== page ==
The President made clear early on that part of the way he intended to change the way Washington does business is by looking in every nook and cranny of government both for waste and abuse, and for ideas on how to root it out. Speaking in the Diplomatic room today, he had a chance to highlight both. He was joined by Nancy Fichtner, the Veterans Affairs employee who won the SAVE Award contest for the most popular cost-saving idea from a federal employee. In addition to commending her after meeting with her in the Oval Office, he also announced progress on his order earlier this year for departments and agencies to identify billions in saving through contracting waste and abuse:
I am pleased to be joined this morning by my Secretary of Veterans Affairs, Ric Shinseki; my budget director, Peter Orszag; and our special guest, last but not least, the winner of the first annual SAVE Award -- and that's Nancy Fichtner of Loma, Colorado.
Having met with Nancy a few minutes ago, I can tell you Nancy means business. She is a single working mom; she's a clerk with the VA; she's an artist; she's an outdoorswoman; and she is an avid hunter. In fact, somewhere in the western United States, there is an elk that is breathing a sigh of relief because Nancy is here instead of where she would have been: hunting with her kids. (Laughter.) And I believe her children are here -- where's Nancy's kids? There they are right there. It's great to see you guys. Nancy's daughter -- she skins and guts her elk, so don't mess with her either. (Laughter.)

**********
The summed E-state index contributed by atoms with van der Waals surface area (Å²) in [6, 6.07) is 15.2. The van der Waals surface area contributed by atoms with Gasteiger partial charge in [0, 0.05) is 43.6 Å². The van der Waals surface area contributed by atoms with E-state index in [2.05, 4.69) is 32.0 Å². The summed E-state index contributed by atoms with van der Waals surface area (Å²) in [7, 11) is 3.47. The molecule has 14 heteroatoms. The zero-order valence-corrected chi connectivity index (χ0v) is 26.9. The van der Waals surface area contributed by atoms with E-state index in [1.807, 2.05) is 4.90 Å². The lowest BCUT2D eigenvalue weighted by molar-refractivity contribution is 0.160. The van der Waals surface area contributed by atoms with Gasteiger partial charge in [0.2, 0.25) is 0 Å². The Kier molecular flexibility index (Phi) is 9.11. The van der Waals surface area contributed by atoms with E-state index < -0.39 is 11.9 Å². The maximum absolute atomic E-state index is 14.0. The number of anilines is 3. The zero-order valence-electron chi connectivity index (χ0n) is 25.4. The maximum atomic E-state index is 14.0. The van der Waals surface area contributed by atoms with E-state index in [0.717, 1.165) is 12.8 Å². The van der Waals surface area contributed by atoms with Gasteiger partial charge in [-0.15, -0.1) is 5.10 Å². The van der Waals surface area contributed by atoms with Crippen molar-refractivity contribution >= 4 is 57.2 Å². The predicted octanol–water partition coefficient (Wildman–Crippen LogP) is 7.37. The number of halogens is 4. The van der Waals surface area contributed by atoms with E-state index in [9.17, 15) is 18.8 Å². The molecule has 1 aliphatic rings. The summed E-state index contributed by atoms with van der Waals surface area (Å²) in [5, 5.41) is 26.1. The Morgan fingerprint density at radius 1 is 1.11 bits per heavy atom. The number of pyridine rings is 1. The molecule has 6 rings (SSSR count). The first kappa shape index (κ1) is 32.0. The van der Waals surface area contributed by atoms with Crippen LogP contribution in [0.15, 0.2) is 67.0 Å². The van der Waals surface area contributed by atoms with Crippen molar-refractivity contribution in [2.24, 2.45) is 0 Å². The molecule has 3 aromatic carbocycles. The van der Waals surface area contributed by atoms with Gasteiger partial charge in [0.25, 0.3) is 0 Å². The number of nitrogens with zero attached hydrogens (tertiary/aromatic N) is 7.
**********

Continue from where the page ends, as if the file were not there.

We're all here for a simple reason. At a time when we face not only a fiscal crisis, but also a host of difficult challenges as a nation, business as usual in Washington just won't cut it. We need a government that's more efficient, that's more effective, and far more fiscally responsible.
When my administration walked through the door, the country faced a growing economic downturn as well as a deepening fiscal hole. Washington had passed massive tax cuts for the wealthy and an expensive new entitlement program without paying for any of it. Health care costs continued to rise, year after year. And little effort was made to cut wasteful spending. As a result, over the previous eight years, the national debt doubled -- doubled. In January, the deficit stood at $1.3 trillion. And we had to make the difficult decision to add to the deficit in the short term to prevent the potential collapse of our economy.
But as I've said, in the long run, we can't continue to spend as if deficits don't have consequences; as if waste doesn't matter; as if the hard-earned tax dollars of the American people can be treated like Monopoly money. That's what we've seen time and time again. Washington has been more concerned about the next election than the next generation. It's put off hard choices in spending bill after spending bill, budget after bloated budget.
Government contracting is a perfect example. Between 2002 and 2008, the amount spent on government contracts more than doubled. The amount spent on no-bid, non-competitive contracts jumped by 129 percent. This is an inexcusable waste of money. And that's why, back in March, I ordered federal departments and agencies to come up with plans to save up to $40 billion a year in contracting by 2011. And over the past six months, agencies have been making cuts by looking for better deals, by ending contracts and doing work in house, and by opening up no-bid contracts to competitive bidding. Because of these efforts, I'm proud to announce today that we are on track to meet our goals. Twenty-four departments have identified more than $19 billion in savings for this year alone.